“In general, older consumers are carrying more debt, including mortgage, credit card, and even student loan debt, into their retirement years than in previous decades,” the report stated. “Mortgage debt, the largest debt that older consumers carry, is the key driver of this trend.”
Compared to a decade ago, fewer seniors own their homes outright. About 4.4 million retired homeowners are still making mortgage payments on top of their other expenses, the report stated.
“…As a result of carrying increased mortgage debt, many older Americans have accrued less home equity
than their age group did a decade ago,” the report stated. “Less home equity
means less accumulated net wealth for many consumers.”
According to the report, the refinancing boom of the early 2000s contributed to the rising number of seniors with mortgage debt, as well as a growing trend among Americans to buy first homes later in life, make small down payments and borrow against their home equity
. The percentage of homeowners 65 and older carrying mortgage debts increased from 22% to 30% between 2001 and 2011. The percentage of US consumers over 75 who still have mortgage debt more than doubled, spiking from 8.4% to 21.2%.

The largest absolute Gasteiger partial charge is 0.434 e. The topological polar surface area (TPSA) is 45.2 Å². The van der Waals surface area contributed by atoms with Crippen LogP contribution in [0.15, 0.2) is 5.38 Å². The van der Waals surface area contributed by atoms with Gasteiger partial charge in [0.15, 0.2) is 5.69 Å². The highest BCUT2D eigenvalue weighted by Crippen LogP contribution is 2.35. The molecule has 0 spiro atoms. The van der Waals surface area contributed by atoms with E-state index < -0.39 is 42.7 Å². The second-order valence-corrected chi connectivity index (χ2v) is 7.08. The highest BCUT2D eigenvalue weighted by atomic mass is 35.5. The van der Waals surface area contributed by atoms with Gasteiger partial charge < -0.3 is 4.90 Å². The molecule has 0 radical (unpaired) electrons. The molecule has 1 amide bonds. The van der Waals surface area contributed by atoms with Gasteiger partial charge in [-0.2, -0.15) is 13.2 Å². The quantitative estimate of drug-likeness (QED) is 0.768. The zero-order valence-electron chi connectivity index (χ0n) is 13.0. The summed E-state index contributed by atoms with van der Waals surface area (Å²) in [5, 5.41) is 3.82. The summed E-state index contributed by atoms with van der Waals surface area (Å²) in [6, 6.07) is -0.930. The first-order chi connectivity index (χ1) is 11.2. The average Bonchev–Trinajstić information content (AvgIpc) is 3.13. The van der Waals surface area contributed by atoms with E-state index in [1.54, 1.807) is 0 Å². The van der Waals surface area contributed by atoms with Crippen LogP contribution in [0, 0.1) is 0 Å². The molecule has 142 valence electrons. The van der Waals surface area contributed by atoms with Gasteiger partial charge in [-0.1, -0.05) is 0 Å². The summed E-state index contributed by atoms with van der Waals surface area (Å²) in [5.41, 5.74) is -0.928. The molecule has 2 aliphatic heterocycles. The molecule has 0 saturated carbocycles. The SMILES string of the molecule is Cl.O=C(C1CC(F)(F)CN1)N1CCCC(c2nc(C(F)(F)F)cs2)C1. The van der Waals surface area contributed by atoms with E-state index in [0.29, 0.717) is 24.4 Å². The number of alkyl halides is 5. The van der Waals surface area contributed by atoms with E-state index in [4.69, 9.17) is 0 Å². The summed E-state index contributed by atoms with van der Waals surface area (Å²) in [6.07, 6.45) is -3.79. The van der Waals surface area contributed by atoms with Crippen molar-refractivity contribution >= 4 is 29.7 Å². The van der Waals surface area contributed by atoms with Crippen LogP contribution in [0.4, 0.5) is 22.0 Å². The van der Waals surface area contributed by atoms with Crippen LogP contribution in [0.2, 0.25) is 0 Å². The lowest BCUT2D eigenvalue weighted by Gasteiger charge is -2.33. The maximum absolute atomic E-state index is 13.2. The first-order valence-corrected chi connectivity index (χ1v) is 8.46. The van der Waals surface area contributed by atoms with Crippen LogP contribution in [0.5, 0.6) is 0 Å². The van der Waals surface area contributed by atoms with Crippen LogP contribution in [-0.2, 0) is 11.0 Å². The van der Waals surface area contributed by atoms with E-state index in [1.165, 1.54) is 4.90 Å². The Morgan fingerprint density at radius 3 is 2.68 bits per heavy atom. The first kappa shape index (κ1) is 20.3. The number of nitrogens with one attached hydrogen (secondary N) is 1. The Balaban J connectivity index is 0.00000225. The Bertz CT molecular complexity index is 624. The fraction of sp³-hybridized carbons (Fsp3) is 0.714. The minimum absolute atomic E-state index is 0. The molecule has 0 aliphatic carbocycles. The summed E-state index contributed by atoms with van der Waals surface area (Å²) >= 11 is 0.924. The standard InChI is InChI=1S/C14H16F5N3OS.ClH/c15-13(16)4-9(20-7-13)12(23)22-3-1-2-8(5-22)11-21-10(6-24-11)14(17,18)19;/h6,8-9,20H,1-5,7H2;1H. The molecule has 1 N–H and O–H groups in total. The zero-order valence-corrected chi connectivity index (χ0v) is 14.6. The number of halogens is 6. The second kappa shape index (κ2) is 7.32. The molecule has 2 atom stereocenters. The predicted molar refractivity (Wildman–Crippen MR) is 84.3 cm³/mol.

Older consumers also owe bigger balances on those mortgages than they did a decade ago, the report found. Between 2001 and 2011, the median amount seniors owed on their homes skyrocketed 82%, from $43,400 to $79,000.
“Furthermore, older consumers owe more on their mortgages in relation to the value of their home than a decade ago,” the report stated. “The outstanding balance on their mortgages relative to the value of their homes (debt-to-value ratio) increased from 30 to 46 percent from 2001 to 2011.”
That mortgage debt has a domino effect, driving up other costs. In 2011, seniors with a mortgage spent 290% more in housing costs than those with no mortgage, the report found.
Foreclosures and delinquencies among the elderly have also spiked since the financial crisis. Between 2007 and 2011, the percentage of older homeowners who were seriously delinquent paying their mortgages shot up fivefold, the report found. Foreclosure rates among homeowners age 65-74 rose from 0.25% to 2.55%, while foreclosures amo0ng those 75 and older increased from 0.33% to 3.19%. In 2007, about 30% of seriously delinquent older homeowners were in foreclosure. By 2011, that number spiked to 50%.
“The increased mortgage debt load is having substantial financial consequences on many of them,” the report concluded. “…For this reason, carrying a mortgage well into retirement poses many potential challenges for older Americans who typically live on reduced income yet face increased expenditures for health and long-term care.”
Rising mortgage debt is threatening the retirement security of millions of senior citizens, according to a new report from the Consumer Financial Protection Bureau.